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Spain & Portugal

Departure

Departure

April 10, 2023

After close to a year’s building of our campervan, going by the name North, we finally accomplished the transformation of what used to be a delivery van to what is now our home. About a year ago, from the time of writing, we had literally just picked up the van from the Netherlands and managed to transport it into Norway, our place of residence in most of 2022. Now, it was about to leave for our long-term travel…

The last few months, especially the last weeks up to April 10th had been rather hectic, as we had given ourselves a self-imposed deadline, in the form of a buswarming party inviting our friends and family to witness the final result of our 11-month project. It was a fantastic day, partly thanks to the sun shining, but mostly thanks to all the great friends and family that came to admire North! After celebrating and saying goodbye (for now), we spent our last few days in the Netherlands with some administrative chores, insurance arrangements, camper taxation and final technical check-ups, we left the Netherlands on the morning of April 10th, driving across the Belgian border, chasing the sun.

We were aware we had a bit of journey ahead as we were aiming for Spain and given the time of year, the weather in Belgium and even France didn’t live up to what we were aiming for, so the first few days mostly consisted of driving. A bit wary the whole van would stick together, as it was the first long-distance drive since North was fully packed and loaded, we did cross each other’s face a few times after hearing an unknown sound. Luckily there wasn’t any reason for panic, as we arrived in France in one piece in the early evening.

Departure stop in France

We started our search for a nice place to spend the first night abroad in our van and got our first reality check with our time of travel and with the fact we were driving without any detailed plan. Almost no campground in Northern France had opened for the season which let to driving up to multiple closed gates, a couple unanswered phone calls and an unfortunate roadkill (poor pheasant hit the front windshield on her evening flight). After numerous attempts, using our newest installed app, Park4Night, we found an open campground. Upon arrival we were met by a friendly French host we took his time showing Laura around the grounds (it literally took about 10-15 minutes before she returned) after we learned there was no possibility to pay by card. At least, that’s as far as our French got us to understanding. Rowan jumped in the car as the host suggested and they drove off to a local garage – which happened to be owned by the campground host’s son – to settle the transaction over there. After all, we got to bed around 10PM and were mostly happy we found a spot.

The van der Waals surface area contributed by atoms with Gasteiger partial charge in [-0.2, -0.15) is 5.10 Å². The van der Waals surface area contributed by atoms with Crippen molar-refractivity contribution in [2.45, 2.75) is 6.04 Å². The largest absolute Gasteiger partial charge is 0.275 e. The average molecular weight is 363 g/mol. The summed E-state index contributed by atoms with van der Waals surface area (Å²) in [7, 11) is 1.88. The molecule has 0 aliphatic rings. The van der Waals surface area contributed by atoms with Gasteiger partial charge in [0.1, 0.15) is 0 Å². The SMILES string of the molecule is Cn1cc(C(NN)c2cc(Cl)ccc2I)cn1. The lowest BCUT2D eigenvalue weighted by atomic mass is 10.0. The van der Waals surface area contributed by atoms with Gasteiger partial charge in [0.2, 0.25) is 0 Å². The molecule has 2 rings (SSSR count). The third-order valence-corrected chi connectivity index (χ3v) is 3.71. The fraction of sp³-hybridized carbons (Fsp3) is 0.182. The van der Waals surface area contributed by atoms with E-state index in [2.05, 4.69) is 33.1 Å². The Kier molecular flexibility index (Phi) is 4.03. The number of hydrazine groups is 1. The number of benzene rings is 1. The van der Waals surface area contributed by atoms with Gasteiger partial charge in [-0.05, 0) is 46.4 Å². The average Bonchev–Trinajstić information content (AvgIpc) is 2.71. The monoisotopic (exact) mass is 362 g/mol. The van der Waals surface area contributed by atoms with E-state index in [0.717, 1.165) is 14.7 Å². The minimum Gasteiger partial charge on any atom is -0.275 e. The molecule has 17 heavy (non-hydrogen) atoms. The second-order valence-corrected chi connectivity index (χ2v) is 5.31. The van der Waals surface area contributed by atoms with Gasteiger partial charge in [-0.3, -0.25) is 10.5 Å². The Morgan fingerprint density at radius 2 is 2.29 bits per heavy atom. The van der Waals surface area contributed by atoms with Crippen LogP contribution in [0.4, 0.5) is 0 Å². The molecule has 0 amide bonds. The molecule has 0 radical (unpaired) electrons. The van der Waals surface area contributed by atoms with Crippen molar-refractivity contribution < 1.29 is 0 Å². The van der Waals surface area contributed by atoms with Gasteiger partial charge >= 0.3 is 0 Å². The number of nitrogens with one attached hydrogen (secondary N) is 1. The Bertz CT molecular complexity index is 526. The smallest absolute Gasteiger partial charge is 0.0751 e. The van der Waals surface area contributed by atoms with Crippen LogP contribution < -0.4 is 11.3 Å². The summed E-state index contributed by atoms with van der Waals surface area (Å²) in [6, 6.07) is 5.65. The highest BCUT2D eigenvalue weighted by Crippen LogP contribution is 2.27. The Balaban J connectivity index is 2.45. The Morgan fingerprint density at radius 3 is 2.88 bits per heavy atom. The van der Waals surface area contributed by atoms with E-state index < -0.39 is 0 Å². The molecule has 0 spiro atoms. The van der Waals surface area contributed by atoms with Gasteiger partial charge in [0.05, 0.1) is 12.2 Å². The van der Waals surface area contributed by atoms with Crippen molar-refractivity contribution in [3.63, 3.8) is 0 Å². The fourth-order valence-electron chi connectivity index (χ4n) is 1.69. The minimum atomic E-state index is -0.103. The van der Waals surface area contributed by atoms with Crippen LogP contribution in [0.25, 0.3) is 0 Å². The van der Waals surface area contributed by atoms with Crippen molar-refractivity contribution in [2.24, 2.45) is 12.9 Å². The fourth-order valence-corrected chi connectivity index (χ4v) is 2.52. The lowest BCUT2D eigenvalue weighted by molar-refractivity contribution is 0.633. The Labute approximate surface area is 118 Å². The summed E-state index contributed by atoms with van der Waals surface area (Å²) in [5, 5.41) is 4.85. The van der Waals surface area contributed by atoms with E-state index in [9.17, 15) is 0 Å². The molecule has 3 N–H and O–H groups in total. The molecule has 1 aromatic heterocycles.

The next couple of days we traversed most of France. The rain followed us (actually it was kind of everywhere in France) and we had no intention sticking around in the muddy places, although the campgrounds we came by were quite decent. 

On the 13th of April, we reached Northern Spain and … sunshine. After carefully considering the weather forecast, it appeared it had been a right decision to cross the Pyrenees and make it into Spain’s finest wine region, the Rioja valley. As we are both fond of Rioja wines – and our happy furry friend of sniffing them – we made our way to Logrono, the so-called capital of the Rioja. On the way we had a short pit-stop at Haro, to get Moose checked up by the local vet (thumbs up for their friendliness and availability) as his paw was hurt, which appeared to be a broken nail. Not ideal, but some spray treatment (probably high alcohol Rioja wine) was advised to be sprayed for the next weeks.
Whilst Laura spend here time in the vet clinic, Rowan avidly searched for a parking spot in the tiny town for North, who only measures about 7m… Crossing through town, taking a couple of right-hand turns, following the road around the corner and there it was, a 2.20m high bridge, right about 70cm lower than the van’s roof. Luckily spotted timely so no harm was done, but reverse driving in the narrow streets of Spanish towns isn’t a a fast manouvre business. Positive however, by the time North was free on the road again, the happy corgi was already standing outside the vet’s clinic, waiting for his pick-up (oh and we decided to take Laura too).

On to Logrono! For our experiences, best pinchos and vineyards to visit, please read part two of our travels to Spain and Portugal.

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